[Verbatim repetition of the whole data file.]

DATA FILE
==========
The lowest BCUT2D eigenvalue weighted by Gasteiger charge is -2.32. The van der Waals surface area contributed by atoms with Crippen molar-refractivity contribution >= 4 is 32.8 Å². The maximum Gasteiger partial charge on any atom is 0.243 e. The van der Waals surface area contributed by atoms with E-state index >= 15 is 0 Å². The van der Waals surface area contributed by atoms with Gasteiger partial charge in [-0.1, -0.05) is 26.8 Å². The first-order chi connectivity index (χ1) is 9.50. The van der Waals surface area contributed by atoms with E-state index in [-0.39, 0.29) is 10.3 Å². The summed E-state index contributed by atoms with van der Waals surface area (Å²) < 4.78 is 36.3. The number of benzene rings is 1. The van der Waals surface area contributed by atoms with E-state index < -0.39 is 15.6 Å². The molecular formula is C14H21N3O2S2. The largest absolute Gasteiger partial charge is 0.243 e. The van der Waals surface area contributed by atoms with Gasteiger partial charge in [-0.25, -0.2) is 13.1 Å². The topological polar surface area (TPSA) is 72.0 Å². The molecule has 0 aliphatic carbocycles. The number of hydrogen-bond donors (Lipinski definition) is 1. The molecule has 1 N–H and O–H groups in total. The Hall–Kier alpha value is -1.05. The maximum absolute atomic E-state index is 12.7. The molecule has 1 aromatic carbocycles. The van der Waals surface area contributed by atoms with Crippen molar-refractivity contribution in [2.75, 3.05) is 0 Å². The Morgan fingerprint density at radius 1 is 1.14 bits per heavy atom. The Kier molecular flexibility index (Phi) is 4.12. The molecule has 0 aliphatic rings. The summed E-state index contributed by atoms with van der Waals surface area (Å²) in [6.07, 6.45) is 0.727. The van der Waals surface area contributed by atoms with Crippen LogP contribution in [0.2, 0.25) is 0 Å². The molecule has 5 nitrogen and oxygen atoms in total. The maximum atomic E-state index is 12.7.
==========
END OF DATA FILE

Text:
The lowest BCUT2D eigenvalue weighted by Gasteiger charge is -2.32. The van der Waals surface area contributed by atoms with Crippen molar-refractivity contribution >= 4 is 32.8 Å². The maximum Gasteiger partial charge on any atom is 0.243 e. The van der Waals surface area contributed by atoms with E-state index >= 15 is 0 Å². The van der Waals surface area contributed by atoms with Gasteiger partial charge in [-0.1, -0.05) is 26.8 Å². The first-order chi connectivity index (χ1) is 9.50. The van der Waals surface area contributed by atoms with E-state index in [-0.39, 0.29) is 10.3 Å². The summed E-state index contributed by atoms with van der Waals surface area (Å²) < 4.78 is 36.3. The number of benzene rings is 1. The van der Waals surface area contributed by atoms with E-state index < -0.39 is 15.6 Å². The molecular formula is C14H21N3O2S2. The largest absolute Gasteiger partial charge is 0.243 e. The van der Waals surface area contributed by atoms with Gasteiger partial charge in [-0.25, -0.2) is 13.1 Å². The topological polar surface area (TPSA) is 72.0 Å². The molecule has 0 aliphatic carbocycles. The number of hydrogen-bond donors (Lipinski definition) is 1. The molecule has 1 N–H and O–H groups in total. The Hall–Kier alpha value is -1.05. The maximum absolute atomic E-state index is 12.7. The molecule has 1 aromatic carbocycles. The van der Waals surface area contributed by atoms with Crippen molar-refractivity contribution in [2.75, 3.05) is 0 Å². The Morgan fingerprint density at radius 1 is 1.14 bits per heavy atom. The Kier molecular flexibility index (Phi) is 4.12. The molecule has 0 aliphatic rings. The summed E-state index contributed by atoms with van der Waals surface area (Å²) in [6.07, 6.45) is 0.727. The van der Waals surface area contributed by atoms with Crippen LogP contribution in [0.2, 0.25) is 0 Å². The molecule has 5 nitrogen and oxygen atoms in total. The maximum atomic E-state index is 12.7.